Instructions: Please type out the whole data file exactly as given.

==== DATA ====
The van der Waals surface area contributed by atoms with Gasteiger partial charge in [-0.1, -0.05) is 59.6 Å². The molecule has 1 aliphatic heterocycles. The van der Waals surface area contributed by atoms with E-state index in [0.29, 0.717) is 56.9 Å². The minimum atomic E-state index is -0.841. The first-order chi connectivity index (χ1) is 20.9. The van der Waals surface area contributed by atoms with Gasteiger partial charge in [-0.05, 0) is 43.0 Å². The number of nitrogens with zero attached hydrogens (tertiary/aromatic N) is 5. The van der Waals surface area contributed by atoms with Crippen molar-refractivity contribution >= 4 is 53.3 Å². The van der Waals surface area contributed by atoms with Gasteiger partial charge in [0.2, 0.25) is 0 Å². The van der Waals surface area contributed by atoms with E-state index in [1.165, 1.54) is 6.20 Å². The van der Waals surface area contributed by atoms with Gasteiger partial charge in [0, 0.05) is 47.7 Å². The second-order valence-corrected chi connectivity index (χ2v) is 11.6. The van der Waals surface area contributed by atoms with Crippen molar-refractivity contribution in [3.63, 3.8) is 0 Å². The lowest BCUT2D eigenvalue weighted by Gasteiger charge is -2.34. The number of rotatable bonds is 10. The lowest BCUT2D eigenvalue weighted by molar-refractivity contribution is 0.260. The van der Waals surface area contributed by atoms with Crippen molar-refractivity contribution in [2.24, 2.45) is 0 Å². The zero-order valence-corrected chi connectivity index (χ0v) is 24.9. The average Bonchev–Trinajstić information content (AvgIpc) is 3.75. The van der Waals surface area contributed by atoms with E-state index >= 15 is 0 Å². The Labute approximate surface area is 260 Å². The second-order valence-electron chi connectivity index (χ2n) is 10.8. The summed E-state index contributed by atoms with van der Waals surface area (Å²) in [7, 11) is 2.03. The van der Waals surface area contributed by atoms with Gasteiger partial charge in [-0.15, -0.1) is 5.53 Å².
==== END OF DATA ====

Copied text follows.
The van der Waals surface area contributed by atoms with Gasteiger partial charge in [-0.1, -0.05) is 59.6 Å². The molecule has 1 aliphatic heterocycles. The van der Waals surface area contributed by atoms with E-state index in [0.29, 0.717) is 56.9 Å². The minimum atomic E-state index is -0.841. The first-order chi connectivity index (χ1) is 20.9. The van der Waals surface area contributed by atoms with Gasteiger partial charge in [-0.05, 0) is 43.0 Å². The number of nitrogens with zero attached hydrogens (tertiary/aromatic N) is 5. The van der Waals surface area contributed by atoms with Crippen molar-refractivity contribution >= 4 is 53.3 Å². The van der Waals surface area contributed by atoms with Gasteiger partial charge in [0.2, 0.25) is 0 Å². The van der Waals surface area contributed by atoms with E-state index in [1.165, 1.54) is 6.20 Å². The van der Waals surface area contributed by atoms with Gasteiger partial charge in [0, 0.05) is 47.7 Å². The second-order valence-corrected chi connectivity index (χ2v) is 11.6. The van der Waals surface area contributed by atoms with Crippen molar-refractivity contribution in [3.63, 3.8) is 0 Å². The lowest BCUT2D eigenvalue weighted by Gasteiger charge is -2.34. The number of rotatable bonds is 10. The lowest BCUT2D eigenvalue weighted by molar-refractivity contribution is 0.260. The van der Waals surface area contributed by atoms with Crippen molar-refractivity contribution in [2.24, 2.45) is 0 Å². The zero-order valence-corrected chi connectivity index (χ0v) is 24.9. The average Bonchev–Trinajstić information content (AvgIpc) is 3.75. The van der Waals surface area contributed by atoms with E-state index >= 15 is 0 Å². The Labute approximate surface area is 260 Å². The second-order valence-electron chi connectivity index (χ2n) is 10.8. The summed E-state index contributed by atoms with van der Waals surface area (Å²) in [7, 11) is 2.03. The van der Waals surface area contributed by atoms with Gasteiger partial charge in [-0.15, -0.1) is 5.53 Å².